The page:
Obtain timing information even if — and perhaps even especially if — someone has expressed an interest in reading your manuscript simply out of friendship or family feeling. In my experience, such people, while kind and encouraging, frequently do not realize just how much time it takes to read a manuscript carefully — or even that the task is going to be any different from reading any book at the library. Often, these folks end up not finishing it at all or giving inadequate feedback, just because they did not budget sufficient time to read well.
Also, if you ask for this information courteously up front, you will have given yourself permission for a polite e-mail or comment a week or so before the stated return date. Why before? Because creative civilians (or, to put it less colorfully, people who don’t write) almost never understand that writers are serious about deadlines. How could we be, they think, when we spend years at a time on a single book?
Forgive them, readers, they know not what they think.
Given the pervasive belief that writers don’t own calendars, a pre-deadline reminder is often a good idea, to make sure the reading gets done. Just a quick heads-up, perhaps inviting the reader to coffee or lunch just after the deadline to discuss it, will help keep you from seething three weeks after the stated deadline passed, wondering if you should call to hurry the reader up.
Since you will be asking for a time commitment before you hand over the manuscript, it’s a good idea to tell your first reader WHY you want her, of all people, to give you feedback. Butter ’em up:
Tip #9: couch your request in a compliment. Ideally, you would like these potential first readers to be flattered that you asked, and thus hyper-motivated to sit down and read.
There’s no need to make up extravagant praise — just be very clear about why you are asking that particular person for feedback. Honesty really is the best policy here: why is this person THE person to read your book? And, based upon these reasons, what type of feedback would you like from this person? Try phrasing it like this:
“I trust your eye implicitly, so I am relying upon you primarily for proofreading.”
“Your comic timing is so good — would you mind flagging the jokes that you think don’t work?”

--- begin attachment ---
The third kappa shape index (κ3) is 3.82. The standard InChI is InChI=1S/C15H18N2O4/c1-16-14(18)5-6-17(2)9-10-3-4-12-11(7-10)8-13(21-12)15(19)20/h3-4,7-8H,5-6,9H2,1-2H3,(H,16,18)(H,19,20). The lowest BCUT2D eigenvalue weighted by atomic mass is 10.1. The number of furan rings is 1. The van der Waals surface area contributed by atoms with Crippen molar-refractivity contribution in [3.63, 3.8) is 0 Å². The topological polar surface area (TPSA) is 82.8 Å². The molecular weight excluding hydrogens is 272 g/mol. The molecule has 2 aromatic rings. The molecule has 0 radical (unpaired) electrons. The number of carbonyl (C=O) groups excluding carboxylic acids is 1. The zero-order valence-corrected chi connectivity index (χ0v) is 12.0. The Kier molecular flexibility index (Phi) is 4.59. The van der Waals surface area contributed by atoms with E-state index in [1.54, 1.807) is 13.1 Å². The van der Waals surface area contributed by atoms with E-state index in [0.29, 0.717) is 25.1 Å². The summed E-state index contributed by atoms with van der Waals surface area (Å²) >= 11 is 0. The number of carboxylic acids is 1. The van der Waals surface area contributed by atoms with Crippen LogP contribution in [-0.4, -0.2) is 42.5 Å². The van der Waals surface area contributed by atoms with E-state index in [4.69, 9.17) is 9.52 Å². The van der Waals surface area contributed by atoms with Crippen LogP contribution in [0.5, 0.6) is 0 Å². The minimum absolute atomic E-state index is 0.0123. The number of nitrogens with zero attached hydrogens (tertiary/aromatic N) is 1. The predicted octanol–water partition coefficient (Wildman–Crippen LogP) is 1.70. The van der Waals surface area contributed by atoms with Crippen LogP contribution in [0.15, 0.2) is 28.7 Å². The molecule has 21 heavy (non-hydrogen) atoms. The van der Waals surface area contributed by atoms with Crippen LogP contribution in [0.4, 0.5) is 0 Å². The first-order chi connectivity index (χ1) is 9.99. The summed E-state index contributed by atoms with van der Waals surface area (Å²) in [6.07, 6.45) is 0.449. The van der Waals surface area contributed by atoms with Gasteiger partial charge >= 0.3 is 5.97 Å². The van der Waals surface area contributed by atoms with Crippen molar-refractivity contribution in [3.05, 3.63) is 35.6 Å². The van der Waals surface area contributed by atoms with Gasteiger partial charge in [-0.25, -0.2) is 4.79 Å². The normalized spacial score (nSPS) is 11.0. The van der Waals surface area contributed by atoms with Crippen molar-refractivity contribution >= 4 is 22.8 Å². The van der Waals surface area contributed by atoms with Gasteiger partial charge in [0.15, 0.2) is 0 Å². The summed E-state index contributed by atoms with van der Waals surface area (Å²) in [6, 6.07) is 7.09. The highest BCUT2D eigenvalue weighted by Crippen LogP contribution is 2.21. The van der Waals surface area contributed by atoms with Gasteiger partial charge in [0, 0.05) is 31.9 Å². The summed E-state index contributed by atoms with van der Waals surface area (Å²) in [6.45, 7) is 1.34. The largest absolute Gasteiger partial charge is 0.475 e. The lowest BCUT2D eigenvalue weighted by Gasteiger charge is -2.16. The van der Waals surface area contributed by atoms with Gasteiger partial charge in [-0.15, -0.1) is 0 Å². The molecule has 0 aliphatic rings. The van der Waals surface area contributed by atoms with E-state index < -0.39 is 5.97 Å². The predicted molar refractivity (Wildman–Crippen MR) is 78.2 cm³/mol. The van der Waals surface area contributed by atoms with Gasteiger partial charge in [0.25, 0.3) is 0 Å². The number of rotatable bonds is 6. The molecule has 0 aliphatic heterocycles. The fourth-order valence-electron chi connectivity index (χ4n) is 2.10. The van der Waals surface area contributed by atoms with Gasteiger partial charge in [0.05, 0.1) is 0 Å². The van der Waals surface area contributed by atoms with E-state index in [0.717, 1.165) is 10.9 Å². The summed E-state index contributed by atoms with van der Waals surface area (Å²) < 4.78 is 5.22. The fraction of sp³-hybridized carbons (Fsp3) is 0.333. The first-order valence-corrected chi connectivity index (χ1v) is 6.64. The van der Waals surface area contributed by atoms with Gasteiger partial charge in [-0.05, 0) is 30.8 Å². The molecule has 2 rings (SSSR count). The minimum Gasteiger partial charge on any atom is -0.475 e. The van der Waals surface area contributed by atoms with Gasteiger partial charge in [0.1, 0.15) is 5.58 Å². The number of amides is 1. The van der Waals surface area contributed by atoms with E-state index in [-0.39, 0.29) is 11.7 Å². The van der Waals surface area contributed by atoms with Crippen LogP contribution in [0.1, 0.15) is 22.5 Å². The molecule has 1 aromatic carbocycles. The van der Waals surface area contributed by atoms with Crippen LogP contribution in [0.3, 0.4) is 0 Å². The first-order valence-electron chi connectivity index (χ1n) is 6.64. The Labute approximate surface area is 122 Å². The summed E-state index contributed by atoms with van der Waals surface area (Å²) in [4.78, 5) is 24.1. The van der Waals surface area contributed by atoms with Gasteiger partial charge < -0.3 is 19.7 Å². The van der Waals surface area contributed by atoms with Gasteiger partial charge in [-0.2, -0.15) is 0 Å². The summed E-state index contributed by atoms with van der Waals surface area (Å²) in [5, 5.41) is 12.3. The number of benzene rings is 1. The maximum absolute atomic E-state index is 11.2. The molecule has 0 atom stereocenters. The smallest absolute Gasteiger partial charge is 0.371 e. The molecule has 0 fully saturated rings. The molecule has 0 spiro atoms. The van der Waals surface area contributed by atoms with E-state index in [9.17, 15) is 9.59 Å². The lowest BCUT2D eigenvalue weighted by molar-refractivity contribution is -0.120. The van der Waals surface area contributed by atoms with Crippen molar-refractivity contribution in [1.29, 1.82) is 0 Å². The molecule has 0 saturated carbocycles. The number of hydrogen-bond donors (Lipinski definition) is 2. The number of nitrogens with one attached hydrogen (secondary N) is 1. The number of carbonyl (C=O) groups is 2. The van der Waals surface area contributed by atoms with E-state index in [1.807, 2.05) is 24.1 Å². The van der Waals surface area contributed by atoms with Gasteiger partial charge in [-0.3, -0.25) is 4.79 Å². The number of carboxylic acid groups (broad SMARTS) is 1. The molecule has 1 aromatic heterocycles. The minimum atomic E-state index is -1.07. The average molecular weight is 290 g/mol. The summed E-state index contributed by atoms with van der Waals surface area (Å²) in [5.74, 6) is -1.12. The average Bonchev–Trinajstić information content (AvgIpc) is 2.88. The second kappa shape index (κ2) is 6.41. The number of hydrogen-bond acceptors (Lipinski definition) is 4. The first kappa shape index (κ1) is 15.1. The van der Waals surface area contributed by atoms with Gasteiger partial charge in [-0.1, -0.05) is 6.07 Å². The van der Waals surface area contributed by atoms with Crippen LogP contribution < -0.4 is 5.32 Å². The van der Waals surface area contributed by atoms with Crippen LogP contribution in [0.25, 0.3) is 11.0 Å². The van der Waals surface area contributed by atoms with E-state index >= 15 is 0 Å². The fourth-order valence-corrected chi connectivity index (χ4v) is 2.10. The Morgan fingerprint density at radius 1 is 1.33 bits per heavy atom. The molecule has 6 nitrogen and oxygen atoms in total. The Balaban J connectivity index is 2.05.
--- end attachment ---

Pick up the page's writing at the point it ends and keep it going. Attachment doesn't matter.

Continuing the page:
“You always know what’s about to happen in a slasher flick — may I ask you to take a quick run through my manuscript, flagging anytime you feel the suspense starts to droop?”
This strategy kills the proverbial two birds with one stone: you will be preemptively thanking your first reader for the effort, and you will be setting some limits on the kind of feedback you would like. By setting these goals in advance, you will be better able to avoid the super-common pitfalls of either your first reader or you mistakenly believing that the manuscript-sharing process is about making you feel good. Or bringing you and the reader closer together as friends or lovers. Or even to reveal yourself more fully to another human being you happen to love.
No, that’s what your kith and kin’s buying your published books are for: that’s support.
If you’re going to be professional about your writing, the sole purpose of ANY pre-publication manuscript-sharing should be to help prepare the book for submission and eventual publication. As the author, you are the book’s best friend, and thus have an obligation to do what is best for it, but writers new to the game often forget that. (Heck, even writers who have been published for years forget that.)
Keep that foremost in your mind, and I promise you, you are far less likely to hand your beloved baby over to the first careless coworker who says, “Gee, I’d love to read some of your work sometime.” The writer may be flattered by such attention, but the manuscript deserves not to be sent on blind dates.
More on these crucial issues tomorrow. In the meantime, try to stay dry and undepressed, Pacific Northwesterners, and keep up the good work!